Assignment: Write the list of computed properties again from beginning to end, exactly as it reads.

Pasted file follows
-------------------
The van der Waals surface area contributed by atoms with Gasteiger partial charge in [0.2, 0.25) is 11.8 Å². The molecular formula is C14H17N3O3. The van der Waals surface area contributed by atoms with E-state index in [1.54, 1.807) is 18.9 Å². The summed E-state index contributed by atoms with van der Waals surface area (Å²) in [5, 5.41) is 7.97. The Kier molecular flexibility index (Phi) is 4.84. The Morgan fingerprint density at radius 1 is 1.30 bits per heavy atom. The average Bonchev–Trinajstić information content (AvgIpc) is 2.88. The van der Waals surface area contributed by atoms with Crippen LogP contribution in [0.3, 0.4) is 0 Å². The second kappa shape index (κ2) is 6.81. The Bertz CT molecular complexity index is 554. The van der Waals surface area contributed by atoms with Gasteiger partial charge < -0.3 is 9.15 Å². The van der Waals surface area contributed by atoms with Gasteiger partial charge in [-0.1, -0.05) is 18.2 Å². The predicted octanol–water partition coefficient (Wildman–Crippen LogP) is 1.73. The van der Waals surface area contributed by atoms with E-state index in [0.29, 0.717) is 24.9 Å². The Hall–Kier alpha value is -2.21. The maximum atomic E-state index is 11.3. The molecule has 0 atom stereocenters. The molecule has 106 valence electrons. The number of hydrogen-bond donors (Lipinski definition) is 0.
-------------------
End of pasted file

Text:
The van der Waals surface area contributed by atoms with Gasteiger partial charge in [0.2, 0.25) is 11.8 Å². The molecular formula is C14H17N3O3. The van der Waals surface area contributed by atoms with E-state index in [1.54, 1.807) is 18.9 Å². The summed E-state index contributed by atoms with van der Waals surface area (Å²) in [5, 5.41) is 7.97. The Kier molecular flexibility index (Phi) is 4.84. The Morgan fingerprint density at radius 1 is 1.30 bits per heavy atom. The average Bonchev–Trinajstić information content (AvgIpc) is 2.88. The van der Waals surface area contributed by atoms with Crippen LogP contribution in [0.3, 0.4) is 0 Å². The second kappa shape index (κ2) is 6.81. The Bertz CT molecular complexity index is 554. The van der Waals surface area contributed by atoms with Gasteiger partial charge < -0.3 is 9.15 Å². The van der Waals surface area contributed by atoms with Gasteiger partial charge in [-0.1, -0.05) is 18.2 Å². The predicted octanol–water partition coefficient (Wildman–Crippen LogP) is 1.73. The van der Waals surface area contributed by atoms with E-state index in [0.29, 0.717) is 24.9 Å². The Hall–Kier alpha value is -2.21. The maximum atomic E-state index is 11.3. The molecule has 0 atom stereocenters. The molecule has 106 valence electrons. The number of hydrogen-bond donors (Lipinski definition) is 0.